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Effective Advertising - part 1 of 1 2 3

by David Simm Published 01/02/2000

Browsing a large circulation provincial wedding magazine, with a view to buying an advertisement, I was amazed at the variety and style of the displays by dozens of Chicago area wedding photographers. Many were so poorly conceived it would surprise me if they got any calls at all from them. Others were so well produced they looked like professional ad agencies had put them together.

Taking the weakest of them into account, I wonder just what the photographers were attempting to achieve. Surely the purpose of an advertisement is to communicate something about the studio, the photography and the people involve in creativity. Either the latter group are so new to the industry that this simply was the best they could concoct, or they just hadn't a clue what the consumers are looking for.

One would think that most people would find the most appealing photograph they had ever taken to use in such a large and prestigious journal. But I wouldn't give tuppence for some of the images displayed in this book. It isn't necessary to use the best pictorial image, after all we are not trying to appeal to other photographers. Its not like a qualifications panel.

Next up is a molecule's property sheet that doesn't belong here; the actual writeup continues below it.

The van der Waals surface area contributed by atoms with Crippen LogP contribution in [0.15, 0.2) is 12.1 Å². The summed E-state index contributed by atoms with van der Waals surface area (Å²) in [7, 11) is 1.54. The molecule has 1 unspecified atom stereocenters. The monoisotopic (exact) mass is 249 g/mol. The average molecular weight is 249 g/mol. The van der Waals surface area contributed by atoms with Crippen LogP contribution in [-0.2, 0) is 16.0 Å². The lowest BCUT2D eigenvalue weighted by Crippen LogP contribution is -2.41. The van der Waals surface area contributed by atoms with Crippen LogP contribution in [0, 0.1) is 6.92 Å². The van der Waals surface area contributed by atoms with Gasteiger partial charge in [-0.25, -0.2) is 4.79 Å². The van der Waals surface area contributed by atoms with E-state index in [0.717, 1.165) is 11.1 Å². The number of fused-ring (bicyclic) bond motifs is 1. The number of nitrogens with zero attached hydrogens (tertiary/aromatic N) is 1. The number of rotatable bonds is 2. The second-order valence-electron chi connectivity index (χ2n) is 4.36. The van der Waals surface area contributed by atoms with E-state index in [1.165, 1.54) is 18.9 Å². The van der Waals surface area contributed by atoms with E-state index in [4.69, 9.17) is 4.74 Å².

It prompted me sit down and try and analyze the reasons for designing advertisements, and what one should aim for in the conception and layout of the copy. I also went back and looked over some of the advertising pieces I had used over the past few years to see which was or wasn't successful for me.


Three salient issues came to mind, first; one would expect most photographers to use the very best picture they could produce to advertise their studios. Alternately there may be a few expert communicators who would opt for something, perhaps bold and outrageous, to grab the readers attention and proclaim HEY! look at me! Then there are those who would want to showcase everything they could do on one sheet of paper.

Over the years I have tried all three approaches, with varying degrees of success. One evening while walking past a cinema and noticing the long queue waiting for the doors to open, I thought to myself, if I could only solicit that kind of response to a wedding ad. Then I noticed the movie poster with its superimposed images of the star and co-star..... I thought.... well if it works for Hollywood why shouldn't it work for me.

Back at the studio I pulled three negs. from a wedding that was going through the works, I then made a digital composite, similar to the movie theatre poster, I added some simple wording around it and sent it to a large circulation magazine. Well we didn't book any more weddings than usual that year but it certainly brought a lot of comments from all who saw it.


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1st Published 01/02/2000
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